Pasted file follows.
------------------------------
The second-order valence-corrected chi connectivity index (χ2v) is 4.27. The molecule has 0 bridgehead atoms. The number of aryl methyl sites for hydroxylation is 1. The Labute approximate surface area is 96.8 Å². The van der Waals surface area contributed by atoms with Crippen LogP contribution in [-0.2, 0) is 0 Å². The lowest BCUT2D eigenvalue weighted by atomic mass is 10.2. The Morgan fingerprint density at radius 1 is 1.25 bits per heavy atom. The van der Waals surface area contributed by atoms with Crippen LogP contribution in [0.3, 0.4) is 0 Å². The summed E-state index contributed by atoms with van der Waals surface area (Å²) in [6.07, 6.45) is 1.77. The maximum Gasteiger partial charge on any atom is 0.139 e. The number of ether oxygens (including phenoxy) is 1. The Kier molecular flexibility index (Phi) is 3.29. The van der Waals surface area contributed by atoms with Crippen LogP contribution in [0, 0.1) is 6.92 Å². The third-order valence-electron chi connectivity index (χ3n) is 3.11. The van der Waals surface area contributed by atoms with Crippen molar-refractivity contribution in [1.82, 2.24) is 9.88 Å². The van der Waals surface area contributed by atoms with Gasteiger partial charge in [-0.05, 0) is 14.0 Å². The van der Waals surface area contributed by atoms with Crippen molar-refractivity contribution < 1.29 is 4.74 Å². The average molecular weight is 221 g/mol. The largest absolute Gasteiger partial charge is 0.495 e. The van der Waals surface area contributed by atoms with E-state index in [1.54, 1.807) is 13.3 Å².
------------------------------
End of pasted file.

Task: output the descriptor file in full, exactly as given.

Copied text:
The second-order valence-corrected chi connectivity index (χ2v) is 4.27. The molecule has 0 bridgehead atoms. The number of aryl methyl sites for hydroxylation is 1. The Labute approximate surface area is 96.8 Å². The van der Waals surface area contributed by atoms with Crippen LogP contribution in [-0.2, 0) is 0 Å². The lowest BCUT2D eigenvalue weighted by atomic mass is 10.2. The Morgan fingerprint density at radius 1 is 1.25 bits per heavy atom. The van der Waals surface area contributed by atoms with Crippen LogP contribution in [0.3, 0.4) is 0 Å². The summed E-state index contributed by atoms with van der Waals surface area (Å²) in [6.07, 6.45) is 1.77. The maximum Gasteiger partial charge on any atom is 0.139 e. The number of ether oxygens (including phenoxy) is 1. The Kier molecular flexibility index (Phi) is 3.29. The van der Waals surface area contributed by atoms with Crippen LogP contribution in [0, 0.1) is 6.92 Å². The third-order valence-electron chi connectivity index (χ3n) is 3.11. The van der Waals surface area contributed by atoms with Crippen molar-refractivity contribution in [1.82, 2.24) is 9.88 Å². The van der Waals surface area contributed by atoms with Gasteiger partial charge in [-0.05, 0) is 14.0 Å². The van der Waals surface area contributed by atoms with Crippen molar-refractivity contribution < 1.29 is 4.74 Å². The average molecular weight is 221 g/mol. The largest absolute Gasteiger partial charge is 0.495 e. The van der Waals surface area contributed by atoms with E-state index in [1.54, 1.807) is 13.3 Å².